“We are doing our best to serve and revitalize the community as opposed to gentrifying the community,”

And that seems to be the rub—revitalization, the rebuilding of a community, as opposed to gentrification, a type of development in which property values become inflated through investing in low-cost properties. In fact, rents on the Columbus’s west side were stable for many years, but have increased as much as 50% in the past five years. The wages that people in West Franklinton— and all around the country—typically earn haven’t come close to keeping up with that rate, so long term residents have no other alternative than to leave the community that they have known their whole lives.

Kevin Ballard, GCH Vice President and Chief Operating Officer, says, “Our families are deeply rooted here. They have lived and worked in this community for generations. We want to help keep them here and as the neighborhood changes, help them find employment opportunities.”

As West Franklinton struggles to keep long-term families together, the neighborhood struggles with the same issues that other urban Appalachian communities struggle with: opioid addiction, crime, prostitution, and gun violence.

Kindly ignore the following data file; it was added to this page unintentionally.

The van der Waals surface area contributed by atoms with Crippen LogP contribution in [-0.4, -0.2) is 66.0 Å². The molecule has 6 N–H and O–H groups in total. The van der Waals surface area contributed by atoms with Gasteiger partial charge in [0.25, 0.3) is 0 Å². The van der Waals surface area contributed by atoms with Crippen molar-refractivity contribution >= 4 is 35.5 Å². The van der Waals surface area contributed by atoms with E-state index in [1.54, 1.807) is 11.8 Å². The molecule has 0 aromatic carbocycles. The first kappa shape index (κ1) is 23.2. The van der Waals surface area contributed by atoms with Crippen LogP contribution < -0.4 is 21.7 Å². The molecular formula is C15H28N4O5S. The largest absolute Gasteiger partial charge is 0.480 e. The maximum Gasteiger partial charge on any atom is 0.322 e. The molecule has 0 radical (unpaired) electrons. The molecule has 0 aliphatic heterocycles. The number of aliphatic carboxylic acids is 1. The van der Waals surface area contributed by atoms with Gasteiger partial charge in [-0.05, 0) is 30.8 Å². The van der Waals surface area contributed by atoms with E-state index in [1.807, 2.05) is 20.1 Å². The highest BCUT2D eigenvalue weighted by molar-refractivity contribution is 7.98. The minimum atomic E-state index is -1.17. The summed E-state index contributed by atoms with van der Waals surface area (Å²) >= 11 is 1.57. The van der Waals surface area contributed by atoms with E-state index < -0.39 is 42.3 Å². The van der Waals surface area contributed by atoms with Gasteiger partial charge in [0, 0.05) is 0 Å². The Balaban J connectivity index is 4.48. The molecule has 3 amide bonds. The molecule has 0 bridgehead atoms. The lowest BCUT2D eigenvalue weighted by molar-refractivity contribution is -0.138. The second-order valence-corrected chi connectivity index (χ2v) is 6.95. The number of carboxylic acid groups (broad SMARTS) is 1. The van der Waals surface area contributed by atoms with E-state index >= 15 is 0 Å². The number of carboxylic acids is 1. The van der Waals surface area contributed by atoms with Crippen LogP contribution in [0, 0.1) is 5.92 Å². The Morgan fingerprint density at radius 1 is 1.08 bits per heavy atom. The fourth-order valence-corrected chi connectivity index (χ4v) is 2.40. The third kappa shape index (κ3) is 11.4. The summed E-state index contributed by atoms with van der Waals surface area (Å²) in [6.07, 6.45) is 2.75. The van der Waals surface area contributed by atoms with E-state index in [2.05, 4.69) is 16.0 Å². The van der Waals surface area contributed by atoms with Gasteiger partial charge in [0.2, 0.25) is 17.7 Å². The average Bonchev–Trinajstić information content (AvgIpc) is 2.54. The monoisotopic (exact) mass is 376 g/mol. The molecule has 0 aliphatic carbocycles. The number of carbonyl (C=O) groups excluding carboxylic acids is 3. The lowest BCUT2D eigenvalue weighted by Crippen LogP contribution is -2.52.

These factors make the GCH After School Program more important than ever. According to Lori Barton, who teaches at Avondale Elementary (the elementary school directly across the street from GCH) during the day and tutors at GCH in the evening, “Gladden is a place for students to go after school, get a hot meal and help with homework as well as much needed one-on-one attention from positive adult role models who care deeply about them.”

For many students across the city, positive adult role models are the norm, but for the students at GCH, positive role models can be the exception to the rule. Joseph Belmonte, who owns and operates his own home improvement and remodeling business and who also moonlights as a local celebrity auctioneer, grew up in Franklinton and was often at, as he affectionately and colloquially calls it, “Gladdens.”